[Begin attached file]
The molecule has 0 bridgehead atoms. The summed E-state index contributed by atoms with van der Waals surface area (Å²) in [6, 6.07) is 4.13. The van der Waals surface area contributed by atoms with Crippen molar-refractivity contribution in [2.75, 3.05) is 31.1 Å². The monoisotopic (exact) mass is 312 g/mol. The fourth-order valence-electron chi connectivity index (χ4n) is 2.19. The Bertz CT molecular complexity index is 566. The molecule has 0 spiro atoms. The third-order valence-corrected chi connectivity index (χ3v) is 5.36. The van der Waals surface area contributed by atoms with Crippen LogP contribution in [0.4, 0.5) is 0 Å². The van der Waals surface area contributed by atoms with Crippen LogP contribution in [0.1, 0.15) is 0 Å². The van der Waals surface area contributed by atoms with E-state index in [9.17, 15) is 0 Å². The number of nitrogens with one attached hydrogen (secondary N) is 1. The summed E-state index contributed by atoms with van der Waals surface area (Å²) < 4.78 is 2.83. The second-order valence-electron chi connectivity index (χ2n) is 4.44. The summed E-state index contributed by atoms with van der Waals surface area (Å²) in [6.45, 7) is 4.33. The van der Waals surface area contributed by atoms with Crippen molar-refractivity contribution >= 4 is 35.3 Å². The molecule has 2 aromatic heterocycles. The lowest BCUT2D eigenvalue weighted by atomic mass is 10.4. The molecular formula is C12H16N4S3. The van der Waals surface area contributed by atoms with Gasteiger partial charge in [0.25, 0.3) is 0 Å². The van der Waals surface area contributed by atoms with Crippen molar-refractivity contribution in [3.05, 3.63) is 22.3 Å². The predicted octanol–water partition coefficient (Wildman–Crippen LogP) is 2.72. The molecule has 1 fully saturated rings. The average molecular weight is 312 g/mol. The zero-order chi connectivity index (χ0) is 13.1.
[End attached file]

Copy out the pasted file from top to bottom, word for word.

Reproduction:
The molecule has 0 bridgehead atoms. The summed E-state index contributed by atoms with van der Waals surface area (Å²) in [6, 6.07) is 4.13. The van der Waals surface area contributed by atoms with Crippen molar-refractivity contribution in [2.75, 3.05) is 31.1 Å². The monoisotopic (exact) mass is 312 g/mol. The fourth-order valence-electron chi connectivity index (χ4n) is 2.19. The Bertz CT molecular complexity index is 566. The molecule has 0 spiro atoms. The third-order valence-corrected chi connectivity index (χ3v) is 5.36. The van der Waals surface area contributed by atoms with Crippen LogP contribution in [0.4, 0.5) is 0 Å². The van der Waals surface area contributed by atoms with Crippen LogP contribution in [0.1, 0.15) is 0 Å². The van der Waals surface area contributed by atoms with E-state index in [9.17, 15) is 0 Å². The number of nitrogens with one attached hydrogen (secondary N) is 1. The summed E-state index contributed by atoms with van der Waals surface area (Å²) < 4.78 is 2.83. The second-order valence-electron chi connectivity index (χ2n) is 4.44. The summed E-state index contributed by atoms with van der Waals surface area (Å²) in [6.45, 7) is 4.33. The van der Waals surface area contributed by atoms with Crippen molar-refractivity contribution >= 4 is 35.3 Å². The molecule has 2 aromatic heterocycles. The lowest BCUT2D eigenvalue weighted by atomic mass is 10.4. The molecular formula is C12H16N4S3. The van der Waals surface area contributed by atoms with Gasteiger partial charge in [0.25, 0.3) is 0 Å². The van der Waals surface area contributed by atoms with Crippen molar-refractivity contribution in [3.05, 3.63) is 22.3 Å². The predicted octanol–water partition coefficient (Wildman–Crippen LogP) is 2.72. The molecule has 1 fully saturated rings. The average molecular weight is 312 g/mol. The zero-order chi connectivity index (χ0) is 13.1.